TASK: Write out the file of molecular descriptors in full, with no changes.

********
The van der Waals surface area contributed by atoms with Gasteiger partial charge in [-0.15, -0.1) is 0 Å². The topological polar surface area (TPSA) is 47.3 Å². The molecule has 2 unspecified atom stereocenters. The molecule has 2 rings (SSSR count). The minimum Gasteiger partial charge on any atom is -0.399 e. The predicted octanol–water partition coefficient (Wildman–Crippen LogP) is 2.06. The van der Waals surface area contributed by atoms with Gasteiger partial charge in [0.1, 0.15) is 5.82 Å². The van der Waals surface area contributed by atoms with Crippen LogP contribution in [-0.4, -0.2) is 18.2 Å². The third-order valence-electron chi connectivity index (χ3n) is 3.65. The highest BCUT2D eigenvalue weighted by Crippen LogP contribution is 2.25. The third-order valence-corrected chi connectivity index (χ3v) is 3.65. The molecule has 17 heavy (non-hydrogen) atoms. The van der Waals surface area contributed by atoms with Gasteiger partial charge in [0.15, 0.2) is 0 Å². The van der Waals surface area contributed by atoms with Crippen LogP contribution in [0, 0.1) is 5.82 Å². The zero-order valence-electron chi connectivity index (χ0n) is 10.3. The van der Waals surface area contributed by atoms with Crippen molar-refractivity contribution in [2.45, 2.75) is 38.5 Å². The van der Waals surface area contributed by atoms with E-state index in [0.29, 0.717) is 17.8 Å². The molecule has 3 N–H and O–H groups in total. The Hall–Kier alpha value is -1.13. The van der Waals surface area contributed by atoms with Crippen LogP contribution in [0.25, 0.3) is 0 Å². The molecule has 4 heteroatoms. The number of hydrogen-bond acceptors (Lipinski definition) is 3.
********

The van der Waals surface area contributed by atoms with Gasteiger partial charge in [-0.15, -0.1) is 0 Å². The topological polar surface area (TPSA) is 47.3 Å². The molecule has 2 unspecified atom stereocenters. The molecule has 2 rings (SSSR count). The minimum Gasteiger partial charge on any atom is -0.399 e. The predicted octanol–water partition coefficient (Wildman–Crippen LogP) is 2.06. The van der Waals surface area contributed by atoms with Gasteiger partial charge in [0.1, 0.15) is 5.82 Å². The van der Waals surface area contributed by atoms with Crippen LogP contribution in [-0.4, -0.2) is 18.2 Å². The third-order valence-electron chi connectivity index (χ3n) is 3.65. The highest BCUT2D eigenvalue weighted by Crippen LogP contribution is 2.25. The third-order valence-corrected chi connectivity index (χ3v) is 3.65. The molecule has 17 heavy (non-hydrogen) atoms. The van der Waals surface area contributed by atoms with Gasteiger partial charge in [0.15, 0.2) is 0 Å². The van der Waals surface area contributed by atoms with Crippen LogP contribution in [0, 0.1) is 5.82 Å². The zero-order valence-electron chi connectivity index (χ0n) is 10.3. The van der Waals surface area contributed by atoms with Crippen molar-refractivity contribution in [2.45, 2.75) is 38.5 Å². The van der Waals surface area contributed by atoms with E-state index in [0.29, 0.717) is 17.8 Å². The molecule has 3 N–H and O–H groups in total. The Hall–Kier alpha value is -1.13. The van der Waals surface area contributed by atoms with Crippen LogP contribution in [0.25, 0.3) is 0 Å². The molecule has 4 heteroatoms. The number of hydrogen-bond acceptors (Lipinski definition) is 3.